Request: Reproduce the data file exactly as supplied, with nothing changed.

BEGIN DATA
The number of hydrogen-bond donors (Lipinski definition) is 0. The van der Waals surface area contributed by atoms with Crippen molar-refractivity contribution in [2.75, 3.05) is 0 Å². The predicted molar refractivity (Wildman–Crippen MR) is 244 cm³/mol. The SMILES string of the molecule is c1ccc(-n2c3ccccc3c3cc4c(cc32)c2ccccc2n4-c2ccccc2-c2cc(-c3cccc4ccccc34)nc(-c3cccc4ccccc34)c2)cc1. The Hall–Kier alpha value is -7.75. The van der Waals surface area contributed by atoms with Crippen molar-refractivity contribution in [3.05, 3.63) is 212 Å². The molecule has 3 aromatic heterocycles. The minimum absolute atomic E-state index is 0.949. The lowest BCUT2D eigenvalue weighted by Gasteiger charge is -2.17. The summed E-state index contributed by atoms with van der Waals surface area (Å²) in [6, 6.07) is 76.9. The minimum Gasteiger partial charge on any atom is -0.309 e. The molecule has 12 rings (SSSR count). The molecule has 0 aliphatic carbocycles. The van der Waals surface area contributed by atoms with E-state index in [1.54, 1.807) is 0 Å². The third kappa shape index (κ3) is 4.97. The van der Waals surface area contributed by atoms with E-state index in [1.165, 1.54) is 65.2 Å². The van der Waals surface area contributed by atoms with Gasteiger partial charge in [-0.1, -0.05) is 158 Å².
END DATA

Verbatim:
The number of hydrogen-bond donors (Lipinski definition) is 0. The van der Waals surface area contributed by atoms with Crippen molar-refractivity contribution in [2.75, 3.05) is 0 Å². The predicted molar refractivity (Wildman–Crippen MR) is 244 cm³/mol. The SMILES string of the molecule is c1ccc(-n2c3ccccc3c3cc4c(cc32)c2ccccc2n4-c2ccccc2-c2cc(-c3cccc4ccccc34)nc(-c3cccc4ccccc34)c2)cc1. The Hall–Kier alpha value is -7.75. The van der Waals surface area contributed by atoms with Crippen molar-refractivity contribution in [3.05, 3.63) is 212 Å². The molecule has 3 aromatic heterocycles. The minimum absolute atomic E-state index is 0.949. The lowest BCUT2D eigenvalue weighted by Gasteiger charge is -2.17. The summed E-state index contributed by atoms with van der Waals surface area (Å²) in [6, 6.07) is 76.9. The minimum Gasteiger partial charge on any atom is -0.309 e. The molecule has 12 rings (SSSR count). The molecule has 0 aliphatic carbocycles. The van der Waals surface area contributed by atoms with E-state index in [1.54, 1.807) is 0 Å². The third kappa shape index (κ3) is 4.97. The van der Waals surface area contributed by atoms with E-state index in [1.165, 1.54) is 65.2 Å². The van der Waals surface area contributed by atoms with Gasteiger partial charge in [-0.1, -0.05) is 158 Å².